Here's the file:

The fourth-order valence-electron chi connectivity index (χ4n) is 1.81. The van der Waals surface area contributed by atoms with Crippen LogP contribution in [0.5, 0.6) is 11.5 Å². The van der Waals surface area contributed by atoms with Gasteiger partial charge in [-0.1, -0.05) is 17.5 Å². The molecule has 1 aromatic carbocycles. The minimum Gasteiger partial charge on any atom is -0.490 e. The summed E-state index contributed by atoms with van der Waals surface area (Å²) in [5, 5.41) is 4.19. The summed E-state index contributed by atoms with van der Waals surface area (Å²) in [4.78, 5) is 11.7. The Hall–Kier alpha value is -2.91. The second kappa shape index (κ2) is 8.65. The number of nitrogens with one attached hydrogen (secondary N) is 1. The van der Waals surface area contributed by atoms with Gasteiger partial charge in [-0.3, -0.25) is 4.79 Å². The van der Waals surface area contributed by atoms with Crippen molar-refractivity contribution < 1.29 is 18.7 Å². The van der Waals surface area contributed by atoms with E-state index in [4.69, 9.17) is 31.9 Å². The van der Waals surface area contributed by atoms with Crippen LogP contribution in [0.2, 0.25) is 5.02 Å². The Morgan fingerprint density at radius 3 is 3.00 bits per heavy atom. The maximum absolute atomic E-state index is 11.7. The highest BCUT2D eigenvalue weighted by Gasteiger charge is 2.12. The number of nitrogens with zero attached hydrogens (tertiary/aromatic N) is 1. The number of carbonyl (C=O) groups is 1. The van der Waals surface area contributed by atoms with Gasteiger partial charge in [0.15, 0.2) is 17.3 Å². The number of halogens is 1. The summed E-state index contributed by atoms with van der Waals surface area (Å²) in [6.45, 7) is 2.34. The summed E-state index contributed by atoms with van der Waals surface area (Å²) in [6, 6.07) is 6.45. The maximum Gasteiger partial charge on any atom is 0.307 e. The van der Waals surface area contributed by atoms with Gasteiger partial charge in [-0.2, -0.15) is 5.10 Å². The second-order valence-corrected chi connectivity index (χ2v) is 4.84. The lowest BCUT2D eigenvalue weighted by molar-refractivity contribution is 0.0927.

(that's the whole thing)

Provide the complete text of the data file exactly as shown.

The fourth-order valence-electron chi connectivity index (χ4n) is 1.81. The van der Waals surface area contributed by atoms with Crippen LogP contribution in [0.5, 0.6) is 11.5 Å². The van der Waals surface area contributed by atoms with Gasteiger partial charge in [-0.1, -0.05) is 17.5 Å². The molecule has 1 aromatic carbocycles. The minimum Gasteiger partial charge on any atom is -0.490 e. The summed E-state index contributed by atoms with van der Waals surface area (Å²) in [5, 5.41) is 4.19. The summed E-state index contributed by atoms with van der Waals surface area (Å²) in [4.78, 5) is 11.7. The Hall–Kier alpha value is -2.91. The second kappa shape index (κ2) is 8.65. The number of nitrogens with one attached hydrogen (secondary N) is 1. The van der Waals surface area contributed by atoms with Gasteiger partial charge in [-0.3, -0.25) is 4.79 Å². The van der Waals surface area contributed by atoms with Crippen molar-refractivity contribution < 1.29 is 18.7 Å². The van der Waals surface area contributed by atoms with E-state index in [4.69, 9.17) is 31.9 Å². The van der Waals surface area contributed by atoms with Crippen LogP contribution in [0.2, 0.25) is 5.02 Å². The Morgan fingerprint density at radius 3 is 3.00 bits per heavy atom. The maximum absolute atomic E-state index is 11.7. The highest BCUT2D eigenvalue weighted by Gasteiger charge is 2.12. The number of nitrogens with zero attached hydrogens (tertiary/aromatic N) is 1. The number of carbonyl (C=O) groups is 1. The van der Waals surface area contributed by atoms with Gasteiger partial charge in [0.15, 0.2) is 17.3 Å². The number of halogens is 1. The summed E-state index contributed by atoms with van der Waals surface area (Å²) in [6.45, 7) is 2.34. The summed E-state index contributed by atoms with van der Waals surface area (Å²) in [6, 6.07) is 6.45. The maximum Gasteiger partial charge on any atom is 0.307 e. The van der Waals surface area contributed by atoms with Gasteiger partial charge in [-0.2, -0.15) is 5.10 Å². The second-order valence-corrected chi connectivity index (χ2v) is 4.84. The lowest BCUT2D eigenvalue weighted by molar-refractivity contribution is 0.0927.